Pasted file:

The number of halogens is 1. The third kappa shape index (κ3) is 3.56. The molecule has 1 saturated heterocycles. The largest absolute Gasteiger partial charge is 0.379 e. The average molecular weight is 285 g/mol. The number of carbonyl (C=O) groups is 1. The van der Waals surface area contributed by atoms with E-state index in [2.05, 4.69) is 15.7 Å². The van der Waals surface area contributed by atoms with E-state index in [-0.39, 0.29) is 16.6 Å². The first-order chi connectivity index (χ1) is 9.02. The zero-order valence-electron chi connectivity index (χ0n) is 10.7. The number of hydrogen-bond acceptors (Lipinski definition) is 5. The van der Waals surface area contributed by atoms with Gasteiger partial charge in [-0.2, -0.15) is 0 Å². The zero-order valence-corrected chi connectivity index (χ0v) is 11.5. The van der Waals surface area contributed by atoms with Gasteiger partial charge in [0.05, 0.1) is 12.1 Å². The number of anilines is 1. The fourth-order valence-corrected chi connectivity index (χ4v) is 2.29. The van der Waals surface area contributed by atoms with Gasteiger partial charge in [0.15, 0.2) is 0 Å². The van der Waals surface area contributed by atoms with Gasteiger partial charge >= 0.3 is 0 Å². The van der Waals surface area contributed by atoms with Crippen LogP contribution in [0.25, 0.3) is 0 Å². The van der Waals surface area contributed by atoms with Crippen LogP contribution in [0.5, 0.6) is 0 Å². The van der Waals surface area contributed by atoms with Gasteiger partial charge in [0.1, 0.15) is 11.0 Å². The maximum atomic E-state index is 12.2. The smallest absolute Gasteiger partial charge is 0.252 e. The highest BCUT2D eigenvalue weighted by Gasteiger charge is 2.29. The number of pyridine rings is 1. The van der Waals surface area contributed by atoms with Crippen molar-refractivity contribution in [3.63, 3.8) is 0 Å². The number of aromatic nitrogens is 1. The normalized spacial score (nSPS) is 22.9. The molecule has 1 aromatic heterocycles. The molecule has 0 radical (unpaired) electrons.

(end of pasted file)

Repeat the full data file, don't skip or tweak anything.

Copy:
The number of halogens is 1. The third kappa shape index (κ3) is 3.56. The molecule has 1 saturated heterocycles. The largest absolute Gasteiger partial charge is 0.379 e. The average molecular weight is 285 g/mol. The number of carbonyl (C=O) groups is 1. The van der Waals surface area contributed by atoms with E-state index in [2.05, 4.69) is 15.7 Å². The van der Waals surface area contributed by atoms with E-state index in [-0.39, 0.29) is 16.6 Å². The first-order chi connectivity index (χ1) is 9.02. The zero-order valence-electron chi connectivity index (χ0n) is 10.7. The number of hydrogen-bond acceptors (Lipinski definition) is 5. The van der Waals surface area contributed by atoms with Gasteiger partial charge in [-0.2, -0.15) is 0 Å². The zero-order valence-corrected chi connectivity index (χ0v) is 11.5. The van der Waals surface area contributed by atoms with Gasteiger partial charge in [0.05, 0.1) is 12.1 Å². The number of anilines is 1. The fourth-order valence-corrected chi connectivity index (χ4v) is 2.29. The van der Waals surface area contributed by atoms with Gasteiger partial charge in [0.15, 0.2) is 0 Å². The van der Waals surface area contributed by atoms with Gasteiger partial charge >= 0.3 is 0 Å². The van der Waals surface area contributed by atoms with Crippen LogP contribution in [0.25, 0.3) is 0 Å². The van der Waals surface area contributed by atoms with Crippen LogP contribution in [0.5, 0.6) is 0 Å². The van der Waals surface area contributed by atoms with Gasteiger partial charge in [0.1, 0.15) is 11.0 Å². The maximum atomic E-state index is 12.2. The smallest absolute Gasteiger partial charge is 0.252 e. The highest BCUT2D eigenvalue weighted by Gasteiger charge is 2.29. The number of pyridine rings is 1. The van der Waals surface area contributed by atoms with Crippen molar-refractivity contribution in [3.63, 3.8) is 0 Å². The number of aromatic nitrogens is 1. The normalized spacial score (nSPS) is 22.9. The molecule has 1 aromatic heterocycles. The molecule has 0 radical (unpaired) electrons.